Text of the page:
Vanguard’s recent decision to change the tracking benchmarks at its exchange traded funds is designed to lower costs for ETF investors rather than trying to find the best-performing benchmarks, industry observers say.
“Vanguard has made it very clear that their motivation for the change is simple— to cut costs,” says Daniel Wiener, editor of The Independent Adviser for Vanguard Investors.
The expense of licensing an index has risen over the years, and in a recent webinar Vanguard Chief Investment Officer Gus Sauter explained that Vanguard had identified an area to save “tens, if not hundreds of millions of dollars over time,” Wiener wrote in a newsletter.
In a recent interview with ETF Trends, Vanguard Senior Investment Strategist Joel Dickson said a larger portion of ETF fees have involved index licensing costs.
Dickson said Vanguard saw an opportunity to help return the economies of scale back to the ETF investor with new index licensing agreements. Meanwhile, major index providers “have converged over the past decade in terms of best practices and methodology,” he added. [Vanguard’s Joel Dickson on ETF Index Switch]
Last month, Vanguard said it plans to drop indices managed by MSCI (NYSE: MSCI) for benchmarks overseen by FTSE and the University of Chicago’s Center for Research in Security Prices (CRSP). The move is “expected to result in considerable savings for the funds’ shareholders,” the company said. [Vanguard Changing Indices for ETFs]
Wiener said the most notable difference in all the index changes involves Vanguard MSCI Emerging Markets (NYSEArca: VWO).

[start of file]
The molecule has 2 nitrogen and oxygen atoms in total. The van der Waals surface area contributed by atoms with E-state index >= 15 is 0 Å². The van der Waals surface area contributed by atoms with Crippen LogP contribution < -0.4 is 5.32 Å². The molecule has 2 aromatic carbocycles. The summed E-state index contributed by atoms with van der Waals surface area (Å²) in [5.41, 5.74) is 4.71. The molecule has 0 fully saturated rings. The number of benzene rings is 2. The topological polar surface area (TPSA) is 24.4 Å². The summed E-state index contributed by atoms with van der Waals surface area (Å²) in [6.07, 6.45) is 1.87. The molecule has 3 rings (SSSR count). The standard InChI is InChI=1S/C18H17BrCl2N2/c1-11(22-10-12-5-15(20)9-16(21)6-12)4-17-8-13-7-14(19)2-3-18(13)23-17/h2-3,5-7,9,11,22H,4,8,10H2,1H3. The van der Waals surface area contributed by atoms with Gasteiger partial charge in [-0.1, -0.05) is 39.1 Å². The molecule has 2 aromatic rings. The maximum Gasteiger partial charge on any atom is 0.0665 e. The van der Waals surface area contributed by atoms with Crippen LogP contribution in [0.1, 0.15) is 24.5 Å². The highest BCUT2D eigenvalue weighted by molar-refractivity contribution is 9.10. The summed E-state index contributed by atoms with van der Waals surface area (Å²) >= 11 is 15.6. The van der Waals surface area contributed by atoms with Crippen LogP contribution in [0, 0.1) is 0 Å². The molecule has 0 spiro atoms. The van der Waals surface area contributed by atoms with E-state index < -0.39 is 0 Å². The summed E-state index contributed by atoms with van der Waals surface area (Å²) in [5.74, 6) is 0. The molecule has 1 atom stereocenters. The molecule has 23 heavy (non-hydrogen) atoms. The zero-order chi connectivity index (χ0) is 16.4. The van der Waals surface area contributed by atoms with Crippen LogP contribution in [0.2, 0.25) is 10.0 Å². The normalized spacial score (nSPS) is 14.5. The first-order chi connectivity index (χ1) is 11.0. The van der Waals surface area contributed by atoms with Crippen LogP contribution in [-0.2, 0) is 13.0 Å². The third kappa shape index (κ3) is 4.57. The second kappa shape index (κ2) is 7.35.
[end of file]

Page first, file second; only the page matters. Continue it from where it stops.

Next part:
“MSCI classifies South Korea as an emerging market while FTSE considers it to be a developed country; hence, it will be deleted from the emerging fund’s portfolio. As South Korea is one of the largest countries in [MSCI] Emerging Markets Index at 15% or so of assets, the difference is not insignificant,” he wrote. [Emerging Market ETF Battle: Vanguard vs. iShares]
“Several concerns arise when trading such a large position,” Wiener added. “The first is taxes. Although Vanguard does not expect its trading to generate capital gains, the potential remains. The second is tracking error, or the risk that the fund’s performance fails to match that of either index.”
‘Seal of approval’
In Vanguard’s U.S. stock ETFs, it is moving to CRSP indices.
“While CRSP data is well-known among academic researchers, this is their first foray into actual index product development,” Wiener observed. “Given that this move instantly gives CRSP recognition and the Vanguard ‘seal of approval,’ I wonder just how good of a deal Vanguard was able to cut? I’ve spoken to some industry insiders who agree that Vanguard may actually have licensed the CRSP indexes for nothing.”
At the end of September, Vanguard managed 64 ETFs with total assets of $230.3 billion, according to industry data from BlackRock. Vanguard is the third-largest ETF provider but is leading 2012 with inflows of $42.4 billion through the end of the third quarter.
Longtime Vanguard watcher Wiener says investors shouldn’t be losing any sleep over the benchmark changes because the indices have performed similarly over time.
“Vanguard isn’t playing favorites in the index space and doesn’t see any one provider as delivering a premium product worth paying up for— it’s all about costs,” he said. “If this move flows through to lower expense ratios, those savings will accrue to investors’ bottom line. And that’s something all investors can appreciate.”
Full disclosure: Tom Lydon’s clients own VWO.
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